IdiotInCharge

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I guess I was just taught by older guys, ive always called SFP transceivers, GBICs.
I think it's a Cisco thing; I hear 'GBIC' mostly from folks that have only been exposed to Cisco networking gear. Conversely, I haven't seen it documented as such in quite some time.
 

Smoblikat

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Conventional PCI found in most desktop motherboards of yore was indeed 133 MB/s, but this was shared bandwidth with everything else in the system. The actual throughput of a single card could be much less if the bus is saturated lot of bandwidth heavy devices like video cards or disk controllers. Further crippling speed is the fact that most cheap NICs are just PHYs and the host CPU does all of the bit banging in software. Getting a full 125 MB/s on a PCI system is a pipe dream really. On my old PCI systems with gigabit NICs, 40-80 MB/s was about as good as it got.
Very interesting, is it typical for older motherboards to use PCI bandwidth for onboard devices (similar to how PCIe is split off and used for things other than the actual slots), or would most of the losses come from other populated PCI slots? Performance isnt the main goal for me, but I also didnt know that there were "fake" NICs similar to how there are "fake" RAID cards that just offload most of the processing to the CPU, thats somthing ill keep in mind going forward.
 

GiGaBiTe

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Very interesting, is it typical for older motherboards to use PCI bandwidth for onboard devices (similar to how PCIe is split off and used for things other than the actual slots), or would most of the losses come from other populated PCI slots?
On consumer motherboards, there was generally one PCI bus coming off the north or south bridge that was shared by basically everything, regardless if it was a device integrated on the motherboard, or in a PCI slot. In the worst case, like a 440BX chipset, the PCI bus is the main path from the northbridge to the southbridge, the southbridge being on the PCI bus itself.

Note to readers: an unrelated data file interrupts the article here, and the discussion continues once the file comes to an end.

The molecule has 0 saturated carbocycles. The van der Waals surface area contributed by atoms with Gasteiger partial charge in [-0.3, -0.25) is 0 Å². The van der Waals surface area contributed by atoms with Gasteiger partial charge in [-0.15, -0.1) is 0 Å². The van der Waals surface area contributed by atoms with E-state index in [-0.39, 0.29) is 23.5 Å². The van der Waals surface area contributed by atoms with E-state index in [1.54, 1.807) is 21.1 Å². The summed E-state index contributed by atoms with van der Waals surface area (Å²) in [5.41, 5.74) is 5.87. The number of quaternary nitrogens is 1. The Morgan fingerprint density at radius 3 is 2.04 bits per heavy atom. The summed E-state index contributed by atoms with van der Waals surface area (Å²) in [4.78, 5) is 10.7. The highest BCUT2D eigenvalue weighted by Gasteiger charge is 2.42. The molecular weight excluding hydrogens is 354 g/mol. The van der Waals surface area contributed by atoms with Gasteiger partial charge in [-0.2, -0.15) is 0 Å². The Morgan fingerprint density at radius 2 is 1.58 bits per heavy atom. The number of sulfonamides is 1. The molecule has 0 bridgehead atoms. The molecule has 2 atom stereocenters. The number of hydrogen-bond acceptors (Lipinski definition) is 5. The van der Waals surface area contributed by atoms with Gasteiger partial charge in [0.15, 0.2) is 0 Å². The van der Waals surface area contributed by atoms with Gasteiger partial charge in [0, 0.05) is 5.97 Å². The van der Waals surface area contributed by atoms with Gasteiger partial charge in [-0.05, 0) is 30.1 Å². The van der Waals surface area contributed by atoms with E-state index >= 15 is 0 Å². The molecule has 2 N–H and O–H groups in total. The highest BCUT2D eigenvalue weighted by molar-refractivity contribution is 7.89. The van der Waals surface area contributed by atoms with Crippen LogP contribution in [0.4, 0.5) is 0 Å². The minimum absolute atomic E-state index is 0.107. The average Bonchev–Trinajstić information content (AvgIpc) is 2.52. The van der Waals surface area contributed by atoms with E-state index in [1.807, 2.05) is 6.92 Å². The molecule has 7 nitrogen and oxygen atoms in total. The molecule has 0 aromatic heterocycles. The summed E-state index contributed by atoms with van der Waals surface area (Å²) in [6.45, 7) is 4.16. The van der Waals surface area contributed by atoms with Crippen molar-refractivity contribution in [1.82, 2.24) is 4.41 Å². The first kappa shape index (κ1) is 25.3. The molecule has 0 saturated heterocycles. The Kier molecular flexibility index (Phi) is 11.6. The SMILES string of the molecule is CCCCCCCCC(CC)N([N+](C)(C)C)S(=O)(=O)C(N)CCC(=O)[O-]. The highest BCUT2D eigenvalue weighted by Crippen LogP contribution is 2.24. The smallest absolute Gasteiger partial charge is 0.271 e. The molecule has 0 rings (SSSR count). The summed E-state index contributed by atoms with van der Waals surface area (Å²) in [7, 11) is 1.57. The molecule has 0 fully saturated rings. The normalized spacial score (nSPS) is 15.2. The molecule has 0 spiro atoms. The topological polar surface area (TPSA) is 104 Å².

blockdiag.gif

Here's the i815 chipset, you can see how busy the southbridge is. You have disk controllers with PCI slots, USB controllers, sound and LAN. All of these have to share a 266 MB/s link (hub interface) from the southbridge to the northbridge. 266 MB/s is nowhere near enough bandwidth for all of those devices to run at full speed. Bus contention was a serious problem back in the day.

Later chipsets bumped the link speed bandwidth between the NB and SB up substantially, but bus contention was still a problem if devices weren't hung off the right places in the system design. Multiple CPUs on the same chipset further exacerbated problems on the front side bus and caused bus contention issues there as well, which is one of the reasons it was eliminated over a decade ago.

Performance isnt the main goal for me, but I also didnt know that there were "fake" NICs similar to how there are "fake" RAID cards that just offload most of the processing to the CPU, thats somthing ill keep in mind going forward.
There are fake NICs, disk controllers, sound cards, modems, etc. They exist because they're cheap to manufacture and because CPUs have been powerful enough to do all of the bit banging in software drivers. There are still devices being made that have dedicated DSPs to offload the processing from the host CPU, but they're expensive and usually only seen in the enterprise market these days.